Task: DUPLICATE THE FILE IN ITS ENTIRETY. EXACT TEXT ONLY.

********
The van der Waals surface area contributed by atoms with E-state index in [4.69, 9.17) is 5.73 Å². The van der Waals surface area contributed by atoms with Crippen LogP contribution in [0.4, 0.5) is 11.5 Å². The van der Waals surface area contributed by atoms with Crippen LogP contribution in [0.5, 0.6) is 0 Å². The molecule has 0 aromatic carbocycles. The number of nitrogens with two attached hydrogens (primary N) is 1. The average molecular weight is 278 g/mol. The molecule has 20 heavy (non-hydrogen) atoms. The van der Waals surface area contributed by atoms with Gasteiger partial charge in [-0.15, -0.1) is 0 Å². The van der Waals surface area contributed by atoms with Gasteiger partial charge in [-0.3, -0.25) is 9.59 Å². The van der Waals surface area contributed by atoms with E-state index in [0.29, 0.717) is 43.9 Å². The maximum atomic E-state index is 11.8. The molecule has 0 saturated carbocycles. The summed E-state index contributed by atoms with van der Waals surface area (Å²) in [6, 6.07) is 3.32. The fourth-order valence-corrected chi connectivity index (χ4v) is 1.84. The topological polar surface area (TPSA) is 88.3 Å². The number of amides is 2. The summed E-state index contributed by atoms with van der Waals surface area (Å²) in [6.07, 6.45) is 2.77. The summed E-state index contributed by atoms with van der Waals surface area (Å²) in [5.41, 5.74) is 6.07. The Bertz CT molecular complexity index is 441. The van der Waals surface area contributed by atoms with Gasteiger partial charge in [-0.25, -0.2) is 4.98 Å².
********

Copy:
The van der Waals surface area contributed by atoms with E-state index in [4.69, 9.17) is 5.73 Å². The van der Waals surface area contributed by atoms with Crippen LogP contribution in [0.4, 0.5) is 11.5 Å². The van der Waals surface area contributed by atoms with Crippen LogP contribution in [0.5, 0.6) is 0 Å². The molecule has 0 aromatic carbocycles. The number of nitrogens with two attached hydrogens (primary N) is 1. The average molecular weight is 278 g/mol. The molecule has 20 heavy (non-hydrogen) atoms. The van der Waals surface area contributed by atoms with Gasteiger partial charge in [-0.15, -0.1) is 0 Å². The van der Waals surface area contributed by atoms with Gasteiger partial charge in [-0.3, -0.25) is 9.59 Å². The van der Waals surface area contributed by atoms with E-state index in [0.29, 0.717) is 43.9 Å². The maximum atomic E-state index is 11.8. The molecule has 0 saturated carbocycles. The summed E-state index contributed by atoms with van der Waals surface area (Å²) in [6, 6.07) is 3.32. The fourth-order valence-corrected chi connectivity index (χ4v) is 1.84. The topological polar surface area (TPSA) is 88.3 Å². The number of amides is 2. The summed E-state index contributed by atoms with van der Waals surface area (Å²) in [6.07, 6.45) is 2.77. The summed E-state index contributed by atoms with van der Waals surface area (Å²) in [5.41, 5.74) is 6.07. The Bertz CT molecular complexity index is 441. The van der Waals surface area contributed by atoms with Gasteiger partial charge in [-0.25, -0.2) is 4.98 Å².